The opinion is an interesting one, especially to the extent that some Court of Appeal panels may be adopting the FTC Act standard as a third formulation of the UCL's "unfair" prong. See, e.g., Davis v. Ford Motor Credit Co., 179 Cal.App.4th 581 (2009). But see Overstock.com, Inc. v. Gradient Analytics, Inc., 151 Cal.App.4th 688, 715 (2007) ("the California UCL contains no directive to interpret our consumer protection statute consistently with the FTC Act").
Here is a notable passage:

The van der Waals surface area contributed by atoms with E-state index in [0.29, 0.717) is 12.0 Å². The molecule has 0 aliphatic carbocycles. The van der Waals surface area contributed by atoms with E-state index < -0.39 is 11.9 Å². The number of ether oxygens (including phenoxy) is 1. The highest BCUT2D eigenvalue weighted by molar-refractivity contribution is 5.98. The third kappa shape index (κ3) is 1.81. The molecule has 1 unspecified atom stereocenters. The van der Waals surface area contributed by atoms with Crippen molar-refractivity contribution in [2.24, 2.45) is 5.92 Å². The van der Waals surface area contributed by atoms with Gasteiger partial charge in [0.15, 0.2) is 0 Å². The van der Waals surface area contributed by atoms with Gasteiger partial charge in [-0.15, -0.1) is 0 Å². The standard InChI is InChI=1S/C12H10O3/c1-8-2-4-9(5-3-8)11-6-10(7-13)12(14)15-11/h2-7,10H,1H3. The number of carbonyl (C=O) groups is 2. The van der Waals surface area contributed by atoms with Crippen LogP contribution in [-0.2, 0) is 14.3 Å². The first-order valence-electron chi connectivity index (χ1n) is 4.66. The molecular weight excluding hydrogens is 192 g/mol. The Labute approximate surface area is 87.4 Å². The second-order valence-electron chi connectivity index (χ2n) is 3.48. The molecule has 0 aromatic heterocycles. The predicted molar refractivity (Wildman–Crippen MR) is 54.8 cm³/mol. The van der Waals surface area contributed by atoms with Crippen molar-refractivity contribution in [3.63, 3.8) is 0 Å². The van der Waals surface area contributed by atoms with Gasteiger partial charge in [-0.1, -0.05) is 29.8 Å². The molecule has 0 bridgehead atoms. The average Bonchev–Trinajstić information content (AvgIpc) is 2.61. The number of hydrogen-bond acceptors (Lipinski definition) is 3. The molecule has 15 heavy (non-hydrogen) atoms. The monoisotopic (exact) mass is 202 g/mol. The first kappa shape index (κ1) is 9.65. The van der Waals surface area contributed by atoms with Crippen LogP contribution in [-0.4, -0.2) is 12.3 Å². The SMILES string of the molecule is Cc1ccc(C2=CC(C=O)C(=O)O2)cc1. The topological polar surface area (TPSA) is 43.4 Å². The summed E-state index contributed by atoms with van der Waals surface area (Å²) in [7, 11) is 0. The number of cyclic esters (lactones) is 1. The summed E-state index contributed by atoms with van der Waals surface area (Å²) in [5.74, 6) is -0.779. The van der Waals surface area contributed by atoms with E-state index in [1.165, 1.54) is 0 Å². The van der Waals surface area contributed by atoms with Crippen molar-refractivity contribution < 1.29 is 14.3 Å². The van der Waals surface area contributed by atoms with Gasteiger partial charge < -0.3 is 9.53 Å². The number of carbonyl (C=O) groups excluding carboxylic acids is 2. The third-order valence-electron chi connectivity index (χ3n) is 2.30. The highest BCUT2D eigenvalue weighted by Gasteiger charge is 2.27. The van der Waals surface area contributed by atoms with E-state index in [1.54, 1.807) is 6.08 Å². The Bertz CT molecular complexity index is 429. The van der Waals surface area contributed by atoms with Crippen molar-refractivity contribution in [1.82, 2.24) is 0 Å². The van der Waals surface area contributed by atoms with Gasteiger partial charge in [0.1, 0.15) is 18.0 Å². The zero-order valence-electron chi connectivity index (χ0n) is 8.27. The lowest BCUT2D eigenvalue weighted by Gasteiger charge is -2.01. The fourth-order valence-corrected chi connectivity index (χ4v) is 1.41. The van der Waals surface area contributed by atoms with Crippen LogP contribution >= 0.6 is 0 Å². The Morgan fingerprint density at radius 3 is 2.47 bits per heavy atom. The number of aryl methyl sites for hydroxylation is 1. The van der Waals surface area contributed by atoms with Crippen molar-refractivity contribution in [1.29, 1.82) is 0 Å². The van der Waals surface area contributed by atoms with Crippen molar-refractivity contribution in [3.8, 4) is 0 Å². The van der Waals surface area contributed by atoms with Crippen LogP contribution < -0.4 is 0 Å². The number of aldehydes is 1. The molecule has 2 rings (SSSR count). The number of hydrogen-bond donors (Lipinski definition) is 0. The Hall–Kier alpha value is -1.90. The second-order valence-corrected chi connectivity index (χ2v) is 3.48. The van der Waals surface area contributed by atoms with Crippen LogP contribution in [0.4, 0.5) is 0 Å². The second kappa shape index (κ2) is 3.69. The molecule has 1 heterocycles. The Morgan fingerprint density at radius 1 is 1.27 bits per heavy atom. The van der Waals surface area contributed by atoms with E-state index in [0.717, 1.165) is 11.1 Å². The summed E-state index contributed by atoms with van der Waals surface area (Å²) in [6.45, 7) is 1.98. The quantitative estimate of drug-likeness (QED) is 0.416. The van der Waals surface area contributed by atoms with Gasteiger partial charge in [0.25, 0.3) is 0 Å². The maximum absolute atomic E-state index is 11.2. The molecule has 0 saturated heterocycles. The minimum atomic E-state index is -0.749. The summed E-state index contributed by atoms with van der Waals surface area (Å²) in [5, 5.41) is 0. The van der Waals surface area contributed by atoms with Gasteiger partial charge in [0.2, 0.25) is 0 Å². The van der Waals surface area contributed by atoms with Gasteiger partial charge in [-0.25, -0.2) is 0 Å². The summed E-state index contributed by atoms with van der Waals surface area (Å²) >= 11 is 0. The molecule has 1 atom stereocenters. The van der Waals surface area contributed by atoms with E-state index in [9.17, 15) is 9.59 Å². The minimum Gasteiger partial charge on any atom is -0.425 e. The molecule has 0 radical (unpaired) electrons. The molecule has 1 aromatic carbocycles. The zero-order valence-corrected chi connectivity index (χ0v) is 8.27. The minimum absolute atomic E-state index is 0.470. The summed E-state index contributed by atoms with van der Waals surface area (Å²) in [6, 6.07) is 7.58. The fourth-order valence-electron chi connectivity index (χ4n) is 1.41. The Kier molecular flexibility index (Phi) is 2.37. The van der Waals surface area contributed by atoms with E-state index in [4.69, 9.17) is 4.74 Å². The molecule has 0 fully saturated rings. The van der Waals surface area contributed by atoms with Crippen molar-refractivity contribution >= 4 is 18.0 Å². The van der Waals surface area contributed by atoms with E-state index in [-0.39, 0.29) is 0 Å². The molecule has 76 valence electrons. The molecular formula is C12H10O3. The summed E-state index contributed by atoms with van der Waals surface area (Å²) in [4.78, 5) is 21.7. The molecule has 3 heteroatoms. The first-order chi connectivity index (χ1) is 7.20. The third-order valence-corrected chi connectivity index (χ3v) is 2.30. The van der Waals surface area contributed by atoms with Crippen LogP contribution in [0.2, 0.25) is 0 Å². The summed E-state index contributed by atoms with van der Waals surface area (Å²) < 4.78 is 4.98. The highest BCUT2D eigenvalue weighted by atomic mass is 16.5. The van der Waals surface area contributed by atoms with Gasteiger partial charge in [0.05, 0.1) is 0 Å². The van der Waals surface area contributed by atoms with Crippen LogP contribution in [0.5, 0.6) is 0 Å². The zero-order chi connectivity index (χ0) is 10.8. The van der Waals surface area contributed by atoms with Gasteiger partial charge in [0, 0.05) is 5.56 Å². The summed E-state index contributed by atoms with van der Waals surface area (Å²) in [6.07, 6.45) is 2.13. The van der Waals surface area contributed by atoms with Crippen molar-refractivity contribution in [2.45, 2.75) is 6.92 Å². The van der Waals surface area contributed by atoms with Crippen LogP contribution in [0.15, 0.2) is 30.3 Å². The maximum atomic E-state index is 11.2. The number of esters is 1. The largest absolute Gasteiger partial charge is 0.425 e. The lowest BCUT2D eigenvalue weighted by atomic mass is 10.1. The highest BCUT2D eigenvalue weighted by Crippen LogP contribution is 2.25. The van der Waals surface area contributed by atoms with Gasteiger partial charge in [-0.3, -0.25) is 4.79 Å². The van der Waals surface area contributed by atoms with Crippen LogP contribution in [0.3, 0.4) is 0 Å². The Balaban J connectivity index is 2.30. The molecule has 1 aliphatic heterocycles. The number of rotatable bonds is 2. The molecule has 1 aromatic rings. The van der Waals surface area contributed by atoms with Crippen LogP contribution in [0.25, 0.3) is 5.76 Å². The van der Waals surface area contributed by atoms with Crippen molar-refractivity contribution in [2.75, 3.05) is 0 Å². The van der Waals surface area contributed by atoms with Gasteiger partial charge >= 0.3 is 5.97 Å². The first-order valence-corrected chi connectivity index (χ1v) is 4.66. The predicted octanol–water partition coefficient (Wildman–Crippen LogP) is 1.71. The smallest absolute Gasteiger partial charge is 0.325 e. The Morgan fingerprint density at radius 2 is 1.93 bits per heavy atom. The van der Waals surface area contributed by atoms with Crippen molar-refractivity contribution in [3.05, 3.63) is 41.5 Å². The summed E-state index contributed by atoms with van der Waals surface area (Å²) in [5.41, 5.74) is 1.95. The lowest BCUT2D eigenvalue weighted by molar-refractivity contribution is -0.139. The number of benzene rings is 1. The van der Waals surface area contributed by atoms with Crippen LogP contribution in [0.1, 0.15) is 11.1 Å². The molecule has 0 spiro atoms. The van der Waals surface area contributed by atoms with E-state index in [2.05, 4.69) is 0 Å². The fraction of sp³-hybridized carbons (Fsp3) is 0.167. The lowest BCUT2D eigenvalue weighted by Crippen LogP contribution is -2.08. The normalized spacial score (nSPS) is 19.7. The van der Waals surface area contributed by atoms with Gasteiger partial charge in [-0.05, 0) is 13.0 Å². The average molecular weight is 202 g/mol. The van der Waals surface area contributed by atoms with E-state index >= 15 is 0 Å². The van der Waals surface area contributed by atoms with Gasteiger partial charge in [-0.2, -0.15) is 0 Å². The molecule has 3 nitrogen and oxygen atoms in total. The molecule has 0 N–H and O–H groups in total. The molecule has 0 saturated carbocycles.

To support its argument that the FTC’s showing of causation was insufficient, Qchex urges us to seek interpretive guidance from several California state cases that were decided under California Business & Professions Code § 17200—the so-called “Little FTC Act.” We decline the invitation. While it is common practice for states with consumer protection statutes modeled on the FTC Act to rely on federal authority when interpreting those statutes, the reverse is not the case. As the FTC points out, given the abundance of state laws on which such interpretations could be based, this practice would likely result in a sea of inconsistent rulings. See Orkin Exterminating Co., Inc. v. FTC, 849 F.2d 1354, 1363 (11th Cir. 1988) (noting that there is nothing constraining the FTC “to follow judicial interpretations of state statutes in construing the agency’s section 5 authority”).Slip op. at 6994. I have not seen the briefs, so I don't know whether the defendant cited Davis and Camacho, which expressly adopted the FTC Act standard for "unfair" conduct (creating a three-way split in authority), or other UCL cases that did not.